Auditing and the production of clear audit reports are crucial activities in ensuring the effective management of information systems. They are also mandatory requirements for the implementation of IT best practices and standards that include ITIL®, PRINCE2®, COBIT® 5, PCI DSS and ISO27001.
ISACA® recently published Information Systems Auditing: Tools and Techniques, which provides a practical guide to writing an information systems (IS) audit report. Written by John W. Beveridge, this document is available as a free download and provides a detailed explanation of how to create a well-written, properly supported audit report that clearly communicates the objectives of the audit, what was performed, and focuses on the conclusions and any actions the auditee needs to take.
The importance of well-written audit reports should never be underestimated
We have all seen reports that did not explain the audit methodology, presented the results in an illogical order or failed to provide adequate recommendations for remediation. Depending on the scope of the audit, the quality of the report can have a significant impact on the decisions senior managers take with respect to compliance, performance, continual process improvement, staff and costs. It goes without saying that the key responsibilities of the auditor (external or internal) are to perform an adequate audit, AND to write and present an accurate and relevant audit report.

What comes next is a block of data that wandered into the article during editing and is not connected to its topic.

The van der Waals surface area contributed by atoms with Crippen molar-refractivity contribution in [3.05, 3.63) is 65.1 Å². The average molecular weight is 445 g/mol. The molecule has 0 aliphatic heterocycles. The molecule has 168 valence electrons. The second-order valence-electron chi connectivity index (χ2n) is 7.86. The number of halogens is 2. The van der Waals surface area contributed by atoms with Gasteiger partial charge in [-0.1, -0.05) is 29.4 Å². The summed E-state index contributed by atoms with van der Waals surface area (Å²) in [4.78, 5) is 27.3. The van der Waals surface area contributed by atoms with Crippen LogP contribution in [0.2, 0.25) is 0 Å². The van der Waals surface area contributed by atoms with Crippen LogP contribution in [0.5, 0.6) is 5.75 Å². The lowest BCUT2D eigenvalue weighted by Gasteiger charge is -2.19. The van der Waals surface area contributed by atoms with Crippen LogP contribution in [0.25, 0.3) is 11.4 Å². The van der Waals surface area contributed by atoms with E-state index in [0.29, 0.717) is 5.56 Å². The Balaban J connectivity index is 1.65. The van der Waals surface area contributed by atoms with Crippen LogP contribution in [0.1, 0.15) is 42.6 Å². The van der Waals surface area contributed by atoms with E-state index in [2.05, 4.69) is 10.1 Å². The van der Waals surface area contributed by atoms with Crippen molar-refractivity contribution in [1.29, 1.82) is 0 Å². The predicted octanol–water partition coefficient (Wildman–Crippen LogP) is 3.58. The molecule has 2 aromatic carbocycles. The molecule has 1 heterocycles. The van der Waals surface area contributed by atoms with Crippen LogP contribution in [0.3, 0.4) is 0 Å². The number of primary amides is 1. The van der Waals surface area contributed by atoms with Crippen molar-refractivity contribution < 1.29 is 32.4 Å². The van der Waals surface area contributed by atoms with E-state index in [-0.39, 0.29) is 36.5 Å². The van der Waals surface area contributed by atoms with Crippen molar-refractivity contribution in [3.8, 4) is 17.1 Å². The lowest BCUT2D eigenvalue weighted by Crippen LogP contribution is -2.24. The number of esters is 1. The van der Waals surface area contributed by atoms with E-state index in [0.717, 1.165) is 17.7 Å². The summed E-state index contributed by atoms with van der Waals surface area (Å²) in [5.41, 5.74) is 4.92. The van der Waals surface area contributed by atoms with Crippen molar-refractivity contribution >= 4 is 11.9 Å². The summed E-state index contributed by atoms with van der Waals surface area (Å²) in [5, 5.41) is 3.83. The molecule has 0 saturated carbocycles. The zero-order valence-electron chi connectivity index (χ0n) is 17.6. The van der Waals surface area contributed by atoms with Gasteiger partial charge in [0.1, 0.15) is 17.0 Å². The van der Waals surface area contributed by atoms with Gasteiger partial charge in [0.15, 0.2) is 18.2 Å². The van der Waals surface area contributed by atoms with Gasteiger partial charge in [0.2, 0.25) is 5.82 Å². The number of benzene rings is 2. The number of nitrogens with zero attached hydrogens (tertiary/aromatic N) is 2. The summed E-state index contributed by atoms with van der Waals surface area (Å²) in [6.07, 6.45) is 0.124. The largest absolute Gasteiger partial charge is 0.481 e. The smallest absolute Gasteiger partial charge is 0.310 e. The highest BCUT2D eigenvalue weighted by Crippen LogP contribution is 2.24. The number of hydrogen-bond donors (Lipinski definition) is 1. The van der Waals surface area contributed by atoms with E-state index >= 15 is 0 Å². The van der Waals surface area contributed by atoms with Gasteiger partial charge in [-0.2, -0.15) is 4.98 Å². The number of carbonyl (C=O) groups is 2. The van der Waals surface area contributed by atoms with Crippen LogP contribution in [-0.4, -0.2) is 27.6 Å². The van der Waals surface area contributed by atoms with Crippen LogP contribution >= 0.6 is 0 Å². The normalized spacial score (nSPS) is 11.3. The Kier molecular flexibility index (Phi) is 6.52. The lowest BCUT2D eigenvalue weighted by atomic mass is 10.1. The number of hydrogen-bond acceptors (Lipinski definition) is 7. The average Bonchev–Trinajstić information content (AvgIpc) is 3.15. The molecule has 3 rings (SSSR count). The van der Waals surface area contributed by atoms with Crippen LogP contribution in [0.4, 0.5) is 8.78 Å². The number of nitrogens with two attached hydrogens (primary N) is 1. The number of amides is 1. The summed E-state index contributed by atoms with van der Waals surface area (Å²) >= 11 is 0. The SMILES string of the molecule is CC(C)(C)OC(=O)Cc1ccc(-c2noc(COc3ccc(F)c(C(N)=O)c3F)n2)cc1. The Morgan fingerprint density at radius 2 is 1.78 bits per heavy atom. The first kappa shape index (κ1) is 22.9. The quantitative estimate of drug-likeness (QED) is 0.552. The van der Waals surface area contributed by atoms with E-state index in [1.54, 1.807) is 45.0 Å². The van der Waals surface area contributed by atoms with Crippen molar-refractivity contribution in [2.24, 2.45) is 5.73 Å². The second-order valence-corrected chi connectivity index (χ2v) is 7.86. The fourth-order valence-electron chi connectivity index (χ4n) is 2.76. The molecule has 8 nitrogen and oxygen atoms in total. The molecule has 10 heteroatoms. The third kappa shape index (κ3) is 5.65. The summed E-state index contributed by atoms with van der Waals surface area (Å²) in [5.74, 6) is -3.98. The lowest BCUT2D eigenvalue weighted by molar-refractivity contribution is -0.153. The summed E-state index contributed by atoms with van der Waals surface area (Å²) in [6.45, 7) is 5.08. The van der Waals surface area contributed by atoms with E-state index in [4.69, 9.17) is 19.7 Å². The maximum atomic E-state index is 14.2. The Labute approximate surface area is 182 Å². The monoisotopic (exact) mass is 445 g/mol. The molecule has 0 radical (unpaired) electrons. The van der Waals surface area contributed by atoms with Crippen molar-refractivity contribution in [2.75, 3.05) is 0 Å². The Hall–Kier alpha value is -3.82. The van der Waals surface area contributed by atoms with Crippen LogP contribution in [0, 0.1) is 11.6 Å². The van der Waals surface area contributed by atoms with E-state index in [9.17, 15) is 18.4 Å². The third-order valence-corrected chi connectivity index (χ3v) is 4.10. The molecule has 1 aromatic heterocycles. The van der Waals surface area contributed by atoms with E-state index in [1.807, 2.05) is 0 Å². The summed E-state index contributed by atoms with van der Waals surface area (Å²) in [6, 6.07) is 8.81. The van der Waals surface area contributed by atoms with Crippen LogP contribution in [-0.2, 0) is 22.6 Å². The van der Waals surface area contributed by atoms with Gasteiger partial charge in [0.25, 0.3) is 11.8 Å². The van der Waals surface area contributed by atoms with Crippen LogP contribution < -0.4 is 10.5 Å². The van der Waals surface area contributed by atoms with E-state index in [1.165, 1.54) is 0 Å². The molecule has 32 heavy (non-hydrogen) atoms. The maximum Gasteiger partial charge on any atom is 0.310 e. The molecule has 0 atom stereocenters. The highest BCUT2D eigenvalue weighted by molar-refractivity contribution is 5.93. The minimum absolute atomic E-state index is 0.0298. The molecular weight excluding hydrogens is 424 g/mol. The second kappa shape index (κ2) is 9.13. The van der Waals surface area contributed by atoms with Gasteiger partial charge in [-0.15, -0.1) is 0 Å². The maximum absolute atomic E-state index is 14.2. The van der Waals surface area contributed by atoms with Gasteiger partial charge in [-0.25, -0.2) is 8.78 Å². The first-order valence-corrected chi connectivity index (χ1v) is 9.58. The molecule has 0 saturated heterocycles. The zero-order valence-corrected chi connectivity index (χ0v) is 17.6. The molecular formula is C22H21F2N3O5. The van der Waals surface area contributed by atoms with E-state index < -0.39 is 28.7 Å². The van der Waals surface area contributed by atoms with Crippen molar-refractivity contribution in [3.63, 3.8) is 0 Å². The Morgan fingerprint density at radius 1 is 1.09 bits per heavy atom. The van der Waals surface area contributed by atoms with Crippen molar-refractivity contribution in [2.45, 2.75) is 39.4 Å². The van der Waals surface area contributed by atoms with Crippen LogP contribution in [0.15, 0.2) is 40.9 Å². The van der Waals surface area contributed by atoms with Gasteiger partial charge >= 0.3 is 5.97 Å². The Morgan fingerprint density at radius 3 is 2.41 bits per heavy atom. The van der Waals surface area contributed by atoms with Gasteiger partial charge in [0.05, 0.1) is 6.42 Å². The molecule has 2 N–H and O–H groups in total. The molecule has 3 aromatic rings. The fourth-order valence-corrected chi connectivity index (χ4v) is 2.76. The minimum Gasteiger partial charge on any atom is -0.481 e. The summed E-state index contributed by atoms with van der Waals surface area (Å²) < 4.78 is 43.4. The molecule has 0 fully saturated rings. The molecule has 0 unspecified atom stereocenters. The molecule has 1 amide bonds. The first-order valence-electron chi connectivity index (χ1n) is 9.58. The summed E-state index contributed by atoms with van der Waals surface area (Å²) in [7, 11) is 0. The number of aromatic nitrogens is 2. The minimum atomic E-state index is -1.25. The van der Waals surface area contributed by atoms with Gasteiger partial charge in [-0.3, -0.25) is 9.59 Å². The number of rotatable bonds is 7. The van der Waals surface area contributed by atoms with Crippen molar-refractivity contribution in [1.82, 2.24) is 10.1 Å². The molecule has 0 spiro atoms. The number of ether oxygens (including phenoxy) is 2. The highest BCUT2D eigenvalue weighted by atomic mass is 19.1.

Effective auditing and the creation of clear audit reports are at the heart of our Lead Auditor and Internal Auditor training course portfolio, which covers the ISO27001 Information Security, ISO22301 Business Continuity and ISO20000 Service Management standards. They are also crucial skills covered in our COBIT 5 Foundation, Implementation and Assessor classroom courses. Last – but definitely not least – all delegates attending our CISA Exam Preparation course will know that they will be examined on Domain 1 – The Process of Auditing Information Systems. This will include answering questions on audit planning, reporting on audit findings, and making recommendations to key stakeholders to communicate the results and effect change when necessary.